The Front (1976)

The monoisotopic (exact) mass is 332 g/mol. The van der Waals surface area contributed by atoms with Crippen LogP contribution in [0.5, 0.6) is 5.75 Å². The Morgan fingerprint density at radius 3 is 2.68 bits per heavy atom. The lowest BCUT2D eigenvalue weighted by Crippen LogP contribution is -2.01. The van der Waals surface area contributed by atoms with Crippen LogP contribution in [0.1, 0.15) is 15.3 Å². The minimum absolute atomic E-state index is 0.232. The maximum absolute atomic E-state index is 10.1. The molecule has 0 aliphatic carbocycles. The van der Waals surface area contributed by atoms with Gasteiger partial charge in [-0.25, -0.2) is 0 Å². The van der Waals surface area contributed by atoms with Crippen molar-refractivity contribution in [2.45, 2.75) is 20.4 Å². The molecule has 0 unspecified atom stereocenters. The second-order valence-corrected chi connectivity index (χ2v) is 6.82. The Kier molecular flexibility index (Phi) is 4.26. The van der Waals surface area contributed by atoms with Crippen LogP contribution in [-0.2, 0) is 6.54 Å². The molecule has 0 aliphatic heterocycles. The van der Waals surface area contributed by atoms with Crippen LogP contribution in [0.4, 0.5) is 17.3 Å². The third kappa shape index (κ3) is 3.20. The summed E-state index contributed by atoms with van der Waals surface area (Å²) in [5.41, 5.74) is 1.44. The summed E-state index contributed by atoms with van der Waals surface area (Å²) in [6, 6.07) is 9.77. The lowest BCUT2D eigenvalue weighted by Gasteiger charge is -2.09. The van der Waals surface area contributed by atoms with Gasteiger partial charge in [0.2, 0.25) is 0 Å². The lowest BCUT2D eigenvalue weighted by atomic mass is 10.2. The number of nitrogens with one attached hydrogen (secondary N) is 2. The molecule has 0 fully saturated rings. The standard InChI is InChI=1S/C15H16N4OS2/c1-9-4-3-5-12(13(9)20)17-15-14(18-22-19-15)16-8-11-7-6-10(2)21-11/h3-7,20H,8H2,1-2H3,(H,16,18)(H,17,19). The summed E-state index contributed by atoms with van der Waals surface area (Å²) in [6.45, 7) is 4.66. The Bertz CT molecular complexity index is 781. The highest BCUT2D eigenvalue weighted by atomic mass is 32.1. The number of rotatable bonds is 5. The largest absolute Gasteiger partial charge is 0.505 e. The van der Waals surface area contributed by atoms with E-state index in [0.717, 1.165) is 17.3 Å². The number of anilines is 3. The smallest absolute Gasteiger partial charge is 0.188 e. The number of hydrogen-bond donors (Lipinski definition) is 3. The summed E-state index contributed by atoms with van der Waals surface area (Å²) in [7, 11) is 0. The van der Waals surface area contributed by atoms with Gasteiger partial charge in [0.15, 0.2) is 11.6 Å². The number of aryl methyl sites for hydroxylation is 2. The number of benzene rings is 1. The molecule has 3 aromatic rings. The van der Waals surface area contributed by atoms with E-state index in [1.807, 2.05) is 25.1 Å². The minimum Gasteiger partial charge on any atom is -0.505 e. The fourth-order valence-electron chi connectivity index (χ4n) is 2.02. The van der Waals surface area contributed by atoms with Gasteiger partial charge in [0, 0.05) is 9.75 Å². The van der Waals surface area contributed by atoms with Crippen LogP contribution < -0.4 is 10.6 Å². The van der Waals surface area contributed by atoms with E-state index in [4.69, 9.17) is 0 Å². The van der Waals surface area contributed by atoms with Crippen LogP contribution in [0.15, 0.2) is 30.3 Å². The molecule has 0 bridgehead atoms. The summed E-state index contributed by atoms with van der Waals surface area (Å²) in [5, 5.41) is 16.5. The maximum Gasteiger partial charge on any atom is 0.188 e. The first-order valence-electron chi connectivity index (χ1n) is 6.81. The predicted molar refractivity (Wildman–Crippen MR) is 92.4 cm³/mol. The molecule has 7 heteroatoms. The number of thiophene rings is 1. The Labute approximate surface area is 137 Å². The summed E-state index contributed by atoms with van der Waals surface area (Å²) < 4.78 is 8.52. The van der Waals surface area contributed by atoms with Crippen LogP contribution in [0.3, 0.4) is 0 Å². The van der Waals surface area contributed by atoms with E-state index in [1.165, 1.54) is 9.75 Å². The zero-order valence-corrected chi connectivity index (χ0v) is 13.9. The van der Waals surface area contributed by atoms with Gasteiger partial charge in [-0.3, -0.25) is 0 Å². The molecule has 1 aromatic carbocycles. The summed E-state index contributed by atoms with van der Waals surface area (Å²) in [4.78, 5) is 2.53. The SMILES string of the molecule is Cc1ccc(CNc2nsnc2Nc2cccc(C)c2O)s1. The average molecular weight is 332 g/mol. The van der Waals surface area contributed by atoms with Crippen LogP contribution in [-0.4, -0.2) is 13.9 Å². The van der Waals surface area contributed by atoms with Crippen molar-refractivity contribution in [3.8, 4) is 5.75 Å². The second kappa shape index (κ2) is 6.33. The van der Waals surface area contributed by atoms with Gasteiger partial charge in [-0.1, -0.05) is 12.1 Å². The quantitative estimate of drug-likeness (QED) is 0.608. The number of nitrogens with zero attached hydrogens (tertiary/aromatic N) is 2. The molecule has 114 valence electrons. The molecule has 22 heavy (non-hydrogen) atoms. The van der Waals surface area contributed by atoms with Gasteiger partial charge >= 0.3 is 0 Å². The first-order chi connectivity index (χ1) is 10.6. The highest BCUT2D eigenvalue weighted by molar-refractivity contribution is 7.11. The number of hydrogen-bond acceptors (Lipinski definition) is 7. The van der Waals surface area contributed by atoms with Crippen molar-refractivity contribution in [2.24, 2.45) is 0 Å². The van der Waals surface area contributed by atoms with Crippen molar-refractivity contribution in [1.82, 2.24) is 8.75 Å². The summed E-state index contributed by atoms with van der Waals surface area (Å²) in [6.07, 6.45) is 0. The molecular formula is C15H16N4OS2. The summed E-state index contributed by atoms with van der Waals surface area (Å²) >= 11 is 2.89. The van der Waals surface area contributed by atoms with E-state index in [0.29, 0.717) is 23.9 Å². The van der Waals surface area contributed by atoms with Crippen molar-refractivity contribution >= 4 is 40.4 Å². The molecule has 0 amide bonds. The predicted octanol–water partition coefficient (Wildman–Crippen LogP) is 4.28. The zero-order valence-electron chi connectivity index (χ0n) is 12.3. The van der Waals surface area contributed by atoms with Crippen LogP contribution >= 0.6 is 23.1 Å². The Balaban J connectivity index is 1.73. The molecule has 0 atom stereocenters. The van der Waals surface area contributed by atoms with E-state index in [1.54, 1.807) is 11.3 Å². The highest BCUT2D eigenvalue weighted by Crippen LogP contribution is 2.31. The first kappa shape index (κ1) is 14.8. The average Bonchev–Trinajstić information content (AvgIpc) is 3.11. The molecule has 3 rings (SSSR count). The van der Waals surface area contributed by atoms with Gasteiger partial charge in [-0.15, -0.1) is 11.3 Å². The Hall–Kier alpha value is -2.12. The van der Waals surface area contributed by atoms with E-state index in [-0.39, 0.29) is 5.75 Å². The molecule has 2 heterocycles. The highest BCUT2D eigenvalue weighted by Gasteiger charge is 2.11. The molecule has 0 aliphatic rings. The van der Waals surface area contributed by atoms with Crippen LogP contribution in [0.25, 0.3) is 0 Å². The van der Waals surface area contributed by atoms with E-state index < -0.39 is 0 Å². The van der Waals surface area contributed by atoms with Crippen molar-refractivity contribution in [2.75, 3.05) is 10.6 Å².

“Take care of yourself. The water is full of sharks.” In a rare non-directorial outing, Woody Allen stars as “Howard Prince,” a lowly cashier, bookie and degenerate gambler in New York City during the early 1950s who agrees to serve as a “front” for his childhood friend “Alfred Miller” (Michael Murphy), a television writer who has become a victim of the Hollywood blacklist. By signing his name to Miller’s scripts and receiving 10 percent royalties on every script sold, Prince begins raking in the cash and getting out of debt. Before you know it, Prince is fronting for several other blacklisted writers and becoming famous in the process (in an amusing scene at a diner he even starts instructing the agitated writers on how to make their scripts better!). Prince also starts dating script editor “Florence Barrett” (Andrea Marcovicci), who actually believes he is a brilliant writer. Zero Mostel portrays the annoyingly amusing “Hecky Brown,” whose career is totally destroyed when he gets blacklisted (there’s a great scene where Hecky goes ballistic after he gets cheated out of a promised fee during a gig in the Catskills). Before you know it, Prince finds himself under investigation and soon has to appear before the House Un-American Activities Committee. A low-key comedy-drama that exposes the devastating impact of the McCarthy era, The Front was written by Walter Bernstein and directed by Martin Ritt (Norma Rae), both of whom (along with Mostel) were blacklisted during the 1950s. Critic Roger Ebert gave The Front just 2.5 stars, calling it “the adventures of a schlemiel in wonderland.”

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